The Murder of Grigori Rasputin

The 'healer' and friend to Tsar Nicholas II was killed on 17 December 1916.

Court lecher: Rasputin, 1908

Born into a peasant family in Siberia in 1869, Grigori Efimovich Rasputin grew up as a drunken, illiterate narcissist, who seems to have eagerly cherished a delusion that he was the most important being in the universe. He joined an eccentric Russian Orthodox sect, the Khlysty, which believed that through flagellation they achieved a state of mind in which the Holy Spirit spoke to them. He decided that a better way to that end was through exhaustion after prolonged sexual activity and prompted people to remember that rasputnik in Russian meant ‘lecher’. At 18 he married Praskovia Fedorovna Dubrovina, with whom he had three children, but he spent much time wandering restlessly about. Travelling in Greece and to Jerusalem, living on charity, he built up a reputation as a holy man who could heal the sick and see the future. Dirty and shaggy, with blazing eyes, he evidently had a powerful presence and patients who believed in him claimed that he had healed them.

In 1903 Rasputin arrived in St Petersburg, where he attracted much attention. The event that would make him an important figure came the following year, when a son was born to Tsar Nicholas II and his German wife, the Tsarina Alexandra. They already had four daughters and were ecstatic to have a son and heir, but the child, Alexis, had haemophilia and so suffered from episodes of severe bleeding, threatening an early death. The medical attention available was ineffective and is now thought to have been positively dangerous. Rasputin had met the tsar and tsarina and made a good impression. When Alexis suffered a dreadful bleeding attack in 1907 Alexandra in desperation summoned Rasputin to the royal palace to help. He prayed at the bedside and somehow was able to calm both the boy and his parents. Calming the parents may perhaps have helped to calm the boy. From then on, he came to help whenever needed.

Loving his wife and treasuring his son, the tsar mostly ignored reports of Rasputin’s persistent drunkenness and sexual exploits with numerous women who were drawn to him. Things grew worse when Russia became involved in the First World War, in alliance with the French and British against the Germans and Austrians. In 1915 Nicholas decided it was his duty to take personal command of the Russian army. He left for the front, putting Alexandra in charge of the administration at home. Nicholas was not a competent leader and he hampered his generals far more than he aided them.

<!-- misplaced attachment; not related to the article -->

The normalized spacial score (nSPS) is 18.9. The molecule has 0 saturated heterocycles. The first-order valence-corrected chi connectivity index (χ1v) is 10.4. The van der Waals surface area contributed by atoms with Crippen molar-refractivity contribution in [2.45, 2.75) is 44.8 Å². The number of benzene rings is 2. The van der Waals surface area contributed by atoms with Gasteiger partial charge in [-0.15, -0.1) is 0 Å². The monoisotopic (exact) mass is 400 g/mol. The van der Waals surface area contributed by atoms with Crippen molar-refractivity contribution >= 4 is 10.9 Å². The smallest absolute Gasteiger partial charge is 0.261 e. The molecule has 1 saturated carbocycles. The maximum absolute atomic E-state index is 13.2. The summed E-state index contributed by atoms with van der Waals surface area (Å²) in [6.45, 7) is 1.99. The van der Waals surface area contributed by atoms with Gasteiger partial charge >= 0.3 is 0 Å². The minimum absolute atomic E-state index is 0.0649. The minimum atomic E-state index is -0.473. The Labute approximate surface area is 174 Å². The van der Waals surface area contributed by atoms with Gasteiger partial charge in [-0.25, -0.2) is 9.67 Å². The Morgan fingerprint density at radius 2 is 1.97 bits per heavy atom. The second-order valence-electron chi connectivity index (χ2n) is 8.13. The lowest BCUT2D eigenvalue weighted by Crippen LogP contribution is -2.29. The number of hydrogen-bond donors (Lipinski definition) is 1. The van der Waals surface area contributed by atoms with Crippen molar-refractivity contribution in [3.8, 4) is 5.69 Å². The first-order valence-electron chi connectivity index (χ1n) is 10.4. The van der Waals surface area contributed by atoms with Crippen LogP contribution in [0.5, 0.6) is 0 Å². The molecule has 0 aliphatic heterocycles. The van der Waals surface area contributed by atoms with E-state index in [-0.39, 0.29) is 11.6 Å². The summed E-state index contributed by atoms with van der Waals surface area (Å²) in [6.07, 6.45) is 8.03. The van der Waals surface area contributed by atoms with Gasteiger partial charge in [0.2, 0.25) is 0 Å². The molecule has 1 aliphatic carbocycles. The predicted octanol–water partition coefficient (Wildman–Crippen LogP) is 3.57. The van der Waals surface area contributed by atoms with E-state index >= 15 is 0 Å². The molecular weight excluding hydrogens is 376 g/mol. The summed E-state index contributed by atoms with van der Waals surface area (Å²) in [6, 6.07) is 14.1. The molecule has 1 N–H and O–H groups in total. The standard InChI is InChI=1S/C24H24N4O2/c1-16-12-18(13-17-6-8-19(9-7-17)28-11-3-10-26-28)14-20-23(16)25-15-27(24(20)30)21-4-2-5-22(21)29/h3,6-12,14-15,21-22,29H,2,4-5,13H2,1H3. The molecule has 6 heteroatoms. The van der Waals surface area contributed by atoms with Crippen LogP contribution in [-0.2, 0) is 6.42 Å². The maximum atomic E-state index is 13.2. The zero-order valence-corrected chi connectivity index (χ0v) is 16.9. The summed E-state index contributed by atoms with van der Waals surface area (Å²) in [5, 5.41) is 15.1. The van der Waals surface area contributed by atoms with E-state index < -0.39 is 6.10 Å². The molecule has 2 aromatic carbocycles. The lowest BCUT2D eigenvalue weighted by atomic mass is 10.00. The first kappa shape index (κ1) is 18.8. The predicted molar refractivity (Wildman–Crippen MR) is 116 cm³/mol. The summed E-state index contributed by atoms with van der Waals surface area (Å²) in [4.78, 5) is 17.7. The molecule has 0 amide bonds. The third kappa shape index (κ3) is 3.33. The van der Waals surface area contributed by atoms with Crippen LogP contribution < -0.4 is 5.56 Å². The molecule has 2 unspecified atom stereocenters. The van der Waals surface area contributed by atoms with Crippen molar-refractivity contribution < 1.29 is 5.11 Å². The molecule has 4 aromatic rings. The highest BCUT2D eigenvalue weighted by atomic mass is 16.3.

With Alexis still suffering attacks of bleeding and with the added burden of running the country, Alexandra made Rasputin her principal adviser. He was criticised as an incompetent upstart and a threat to the monarchy. His fiercest opponents believed that he secretly wanted the Russian army to be defeated by the Germans and there were unsuccessful attempts to murder him.

The attempt that succeeded was led by Prince Felix Yussoupov, husband of the tsar’s niece. Also involved were Vladimir Purishkevich, a right-wing member of the Russian parliament, Grand Duke Dmitry Pavlovich, the tsar’s cousin, an army officer called Sukhotin and Dr Stanislaus Lazovert, a close friend of Pavlovich. Their accounts of exactly what happened varied.

Yussoupov, who knew Rasputin, invited him to his palace that December evening. It was freezing cold and the man who Lazovert called ‘the blackest devil in Russian history’ arrived and was treated to wine and cakes that had been poisoned beforehand. The others stayed quietly upstairs. Rasputin grew ever more cheerful as he swallowed more and more of the wine and cakes without any ill effects, while Yussoupov played the guitar and sang songs to him. Eventually the astonished Yussoupov produced a gun and shot Rasputin. He gave a hideous shriek and fell writhing, but then struggled to his feet and attacked Youssupov. The others rushed down and Purishkevich, it seems, fired at Rasputin several times, hitting him in the shoulders and the head. Rasputin collapsed and Lazovert pronounced him dead. They tied him up with a rope, wrapped him in a thick cloth and took him to the frozen River Neva nearby, where they found a hole in the ice and pushed him in. When his corpse was found days later it was discovered that he had still been alive at that point and had struggled hard to free himself, but drowned.

Rasputin was dead, aged 47, but so, after centuries, was the Russian monarchy. Nicholas II was forced to abdicate a few weeks later and he, Alexandra, Alexis and other members of the family would be murdered in 1918.